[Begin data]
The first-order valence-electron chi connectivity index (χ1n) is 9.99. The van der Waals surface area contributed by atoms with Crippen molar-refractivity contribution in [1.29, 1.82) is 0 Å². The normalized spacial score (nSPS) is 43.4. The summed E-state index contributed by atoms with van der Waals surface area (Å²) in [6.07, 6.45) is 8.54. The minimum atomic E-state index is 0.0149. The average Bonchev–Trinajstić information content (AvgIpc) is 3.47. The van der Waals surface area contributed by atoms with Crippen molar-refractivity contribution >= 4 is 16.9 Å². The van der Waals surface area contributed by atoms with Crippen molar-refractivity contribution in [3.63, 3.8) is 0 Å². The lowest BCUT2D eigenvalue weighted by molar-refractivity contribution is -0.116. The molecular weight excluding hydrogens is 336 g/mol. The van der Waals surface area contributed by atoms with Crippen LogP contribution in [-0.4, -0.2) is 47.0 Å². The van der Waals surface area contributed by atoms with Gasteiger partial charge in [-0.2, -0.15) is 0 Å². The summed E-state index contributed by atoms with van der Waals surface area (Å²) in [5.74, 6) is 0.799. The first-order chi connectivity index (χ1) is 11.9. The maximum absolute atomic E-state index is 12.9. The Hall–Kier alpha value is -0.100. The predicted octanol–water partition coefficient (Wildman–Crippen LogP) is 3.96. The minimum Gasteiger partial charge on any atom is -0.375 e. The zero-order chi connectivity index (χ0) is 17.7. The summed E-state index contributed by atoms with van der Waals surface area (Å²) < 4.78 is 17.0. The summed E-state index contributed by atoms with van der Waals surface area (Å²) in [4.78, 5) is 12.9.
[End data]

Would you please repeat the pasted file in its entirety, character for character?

The first-order valence-electron chi connectivity index (χ1n) is 9.99. The van der Waals surface area contributed by atoms with Crippen molar-refractivity contribution in [1.29, 1.82) is 0 Å². The normalized spacial score (nSPS) is 43.4. The summed E-state index contributed by atoms with van der Waals surface area (Å²) in [6.07, 6.45) is 8.54. The minimum atomic E-state index is 0.0149. The average Bonchev–Trinajstić information content (AvgIpc) is 3.47. The van der Waals surface area contributed by atoms with Crippen molar-refractivity contribution >= 4 is 16.9 Å². The van der Waals surface area contributed by atoms with Crippen molar-refractivity contribution in [3.63, 3.8) is 0 Å². The lowest BCUT2D eigenvalue weighted by molar-refractivity contribution is -0.116. The molecular weight excluding hydrogens is 336 g/mol. The van der Waals surface area contributed by atoms with Crippen LogP contribution in [-0.4, -0.2) is 47.0 Å². The van der Waals surface area contributed by atoms with Gasteiger partial charge in [-0.2, -0.15) is 0 Å². The summed E-state index contributed by atoms with van der Waals surface area (Å²) in [5.74, 6) is 0.799. The first-order chi connectivity index (χ1) is 11.9. The maximum absolute atomic E-state index is 12.9. The Hall–Kier alpha value is -0.100. The predicted octanol–water partition coefficient (Wildman–Crippen LogP) is 3.96. The minimum Gasteiger partial charge on any atom is -0.375 e. The zero-order chi connectivity index (χ0) is 17.7. The summed E-state index contributed by atoms with van der Waals surface area (Å²) < 4.78 is 17.0. The summed E-state index contributed by atoms with van der Waals surface area (Å²) in [4.78, 5) is 12.9.